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A diverse range of potential candidates are preparing for Chicago’s inaugural school board elections this autumn

Che Smith talks in an interview (Via Elena Baker/Getty Images)

A Grammy-winning rapper, progressive activists, and a leader of an afterschool squash program are among the diverse mix of potential candidates preparing for Chicago’s first school board elections this autumn.

Chicago, the third-largest city in America, has traditionally had a mayor-appointed board overseeing its public schools. It took years of advocacy and political disputes to reach this point of transitioning to an elected board, which is expected to bring its own challenges.

The upcoming November elections mark a historic moment, but explaining the multi-year transition to voters has proven difficult. Special interest groups are closely watching developments, and there are uncertainties about how the new 21-member board, three times larger than the current one, will effectively govern.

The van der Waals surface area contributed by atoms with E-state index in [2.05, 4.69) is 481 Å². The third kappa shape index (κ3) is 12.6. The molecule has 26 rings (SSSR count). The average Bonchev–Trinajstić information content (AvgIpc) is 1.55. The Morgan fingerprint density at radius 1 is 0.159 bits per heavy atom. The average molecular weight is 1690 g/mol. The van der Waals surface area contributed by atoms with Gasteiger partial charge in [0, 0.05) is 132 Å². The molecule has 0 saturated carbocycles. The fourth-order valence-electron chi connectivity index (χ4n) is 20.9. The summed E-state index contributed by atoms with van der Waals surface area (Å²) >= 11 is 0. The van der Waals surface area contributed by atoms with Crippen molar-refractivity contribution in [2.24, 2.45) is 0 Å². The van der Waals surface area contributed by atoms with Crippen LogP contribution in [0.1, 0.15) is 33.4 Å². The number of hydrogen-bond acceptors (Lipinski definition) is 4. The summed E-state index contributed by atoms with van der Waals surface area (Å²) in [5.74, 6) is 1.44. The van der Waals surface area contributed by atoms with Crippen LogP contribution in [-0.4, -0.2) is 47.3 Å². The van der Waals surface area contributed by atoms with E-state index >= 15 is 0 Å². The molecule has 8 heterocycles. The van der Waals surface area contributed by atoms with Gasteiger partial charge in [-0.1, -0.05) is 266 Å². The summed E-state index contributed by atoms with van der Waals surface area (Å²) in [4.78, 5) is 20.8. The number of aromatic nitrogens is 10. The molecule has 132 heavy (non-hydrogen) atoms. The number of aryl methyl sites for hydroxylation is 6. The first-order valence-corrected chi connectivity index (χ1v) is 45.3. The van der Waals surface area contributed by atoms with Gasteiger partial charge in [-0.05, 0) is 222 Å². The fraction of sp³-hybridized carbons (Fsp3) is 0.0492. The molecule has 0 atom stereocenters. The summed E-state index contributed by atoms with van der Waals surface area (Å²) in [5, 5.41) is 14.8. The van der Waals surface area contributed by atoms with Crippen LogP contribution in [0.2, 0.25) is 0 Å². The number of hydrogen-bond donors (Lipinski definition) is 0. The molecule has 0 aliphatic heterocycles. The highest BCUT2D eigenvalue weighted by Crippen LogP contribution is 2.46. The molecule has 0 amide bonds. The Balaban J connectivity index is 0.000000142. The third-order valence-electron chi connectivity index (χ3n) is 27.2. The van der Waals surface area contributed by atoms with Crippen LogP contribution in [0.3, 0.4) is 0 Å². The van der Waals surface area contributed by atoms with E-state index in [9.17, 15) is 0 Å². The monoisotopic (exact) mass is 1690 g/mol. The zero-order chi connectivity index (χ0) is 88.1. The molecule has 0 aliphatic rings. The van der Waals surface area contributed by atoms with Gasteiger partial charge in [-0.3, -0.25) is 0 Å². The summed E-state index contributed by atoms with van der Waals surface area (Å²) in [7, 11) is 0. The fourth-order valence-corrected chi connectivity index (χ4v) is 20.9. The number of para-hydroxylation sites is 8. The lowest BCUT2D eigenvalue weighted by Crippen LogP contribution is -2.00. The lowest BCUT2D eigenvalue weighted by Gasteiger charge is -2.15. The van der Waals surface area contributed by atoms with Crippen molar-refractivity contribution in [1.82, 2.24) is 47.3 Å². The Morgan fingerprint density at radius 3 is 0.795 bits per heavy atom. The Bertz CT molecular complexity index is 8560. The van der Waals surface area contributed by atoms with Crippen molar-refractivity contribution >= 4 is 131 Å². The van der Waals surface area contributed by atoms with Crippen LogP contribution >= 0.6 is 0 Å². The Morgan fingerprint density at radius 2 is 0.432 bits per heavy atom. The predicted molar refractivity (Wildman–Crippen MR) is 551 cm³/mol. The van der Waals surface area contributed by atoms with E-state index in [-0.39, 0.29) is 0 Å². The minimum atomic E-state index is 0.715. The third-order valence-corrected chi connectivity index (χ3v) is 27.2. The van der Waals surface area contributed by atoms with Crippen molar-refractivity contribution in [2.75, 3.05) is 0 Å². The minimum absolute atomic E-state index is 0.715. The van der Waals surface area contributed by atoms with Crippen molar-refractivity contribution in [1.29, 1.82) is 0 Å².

“This isn’t just about politics; it’s about a movement,” said rapper Che “Rhymefest” Smith, one of many hopefuls who have begun fundraising efforts. “Everyone in this city shares a responsibility to the children who will benefit from this change.”

Che Smith looks over signatures (Via Elena Baker/Getty Images)

Potential candidates are currently collecting signatures and working to educate voters about these inaugural elections. Many of them are parents, advocates, or former educators venturing into politics for the first time, facing challenges like building name recognition and fundraising.

Although the legislature approved an elected board in 2021, finalizing details such as political boundaries didn’t occur until March. The board won’t be fully elected until 2027.

Chicago residents, divided into 10 large districts, will vote for board members who will start their terms next year. The mayor will appoint 10 additional members from smaller subdistricts and a citywide president. By 2026, voters will elect all 21 members, who will eventually serve four-year terms.

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